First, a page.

Brazil, caiman, cattle tyrant, chaco chachalaca, coati, hyacinth macaw, marmoset, monk parakeet, Pantanal, peach-fronted parakeet, Pouso Alegre, rhea, rufous hornero, tega, toco toucan
Most mornings we were up around 6.00 am, sometimes earlier. Today, Sunday 20th September, some went for a short guided walk before breakfast; I just wandered around a bit on my own for a few minutes. I, and no doubt everyone else, had been woken by the noisy ‘hoarse, harsh cackling’, to quote my bird book, of these:
They were everywhere we went in the Pantanal, and it was rare that their characteristic loud calls, instantly recognisable, were not, at least faintly, somewhere in the soundscape. Others tired of them, but I never did.
You practically tripped over cattle tyrants. Where people were, they were.
Hyacinth macaws, the second heaviest member of the parrot family, are globally endangered, but they are seen quite frequently in the Pantanal, and have adopted some of the lodges at which to settle and breed. Their squawking is just slightly more musical than that of the chachalacas.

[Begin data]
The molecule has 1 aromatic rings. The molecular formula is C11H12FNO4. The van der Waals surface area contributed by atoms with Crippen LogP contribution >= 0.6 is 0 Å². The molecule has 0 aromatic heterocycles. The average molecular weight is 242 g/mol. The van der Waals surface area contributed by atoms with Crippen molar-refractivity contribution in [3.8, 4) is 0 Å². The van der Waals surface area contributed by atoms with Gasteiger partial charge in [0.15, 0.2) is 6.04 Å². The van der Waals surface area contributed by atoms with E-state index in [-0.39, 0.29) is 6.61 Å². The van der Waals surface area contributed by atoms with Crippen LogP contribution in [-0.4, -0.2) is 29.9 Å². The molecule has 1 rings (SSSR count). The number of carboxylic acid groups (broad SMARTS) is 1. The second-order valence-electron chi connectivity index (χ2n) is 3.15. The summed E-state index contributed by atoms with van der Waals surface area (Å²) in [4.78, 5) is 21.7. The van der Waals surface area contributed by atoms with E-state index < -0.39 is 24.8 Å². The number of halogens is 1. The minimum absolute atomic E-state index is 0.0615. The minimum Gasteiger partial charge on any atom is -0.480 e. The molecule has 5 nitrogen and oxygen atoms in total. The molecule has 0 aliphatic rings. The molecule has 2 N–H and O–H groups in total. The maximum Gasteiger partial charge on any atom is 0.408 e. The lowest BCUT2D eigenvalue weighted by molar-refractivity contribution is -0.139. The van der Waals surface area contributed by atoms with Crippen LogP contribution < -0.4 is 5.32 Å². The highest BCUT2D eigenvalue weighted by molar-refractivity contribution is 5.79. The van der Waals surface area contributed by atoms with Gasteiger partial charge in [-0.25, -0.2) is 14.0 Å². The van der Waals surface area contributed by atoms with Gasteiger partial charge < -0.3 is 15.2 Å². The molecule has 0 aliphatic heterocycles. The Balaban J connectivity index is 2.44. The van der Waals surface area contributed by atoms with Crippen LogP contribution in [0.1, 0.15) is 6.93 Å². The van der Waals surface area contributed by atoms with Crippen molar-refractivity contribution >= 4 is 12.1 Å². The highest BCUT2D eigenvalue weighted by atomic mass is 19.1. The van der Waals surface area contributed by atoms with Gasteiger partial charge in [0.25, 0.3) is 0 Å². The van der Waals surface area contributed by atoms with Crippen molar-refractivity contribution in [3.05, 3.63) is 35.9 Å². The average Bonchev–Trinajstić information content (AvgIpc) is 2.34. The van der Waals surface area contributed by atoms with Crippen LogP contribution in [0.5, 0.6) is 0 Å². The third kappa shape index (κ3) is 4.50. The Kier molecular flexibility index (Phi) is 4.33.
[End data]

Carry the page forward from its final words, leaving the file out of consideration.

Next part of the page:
After our early breakfast, we all went out for a walk,
in this sort of terrain, which would be flooded in the wet season.
It was a pleasure to see the occasional flower, or flowering tree, but given that it was the end of the dry season, it was not surprising that we saw few at all during the nine days.
We didn’t see many coatis either. They are about the size of a domestic cat, and here is my best picture of a very distant one.
Thousands of snail shells were at our feet. Once snails have bred and left their eggs in the ground to develop in during the next wet season, they are a valuable part of the food chain, nourishing especially birds like snail kites, but many other creatures as well.
Back at the lodge, before and after lunch we just sat or wandered around, observing the many creatures to be seen within 50 yards or so
Time for a siesta.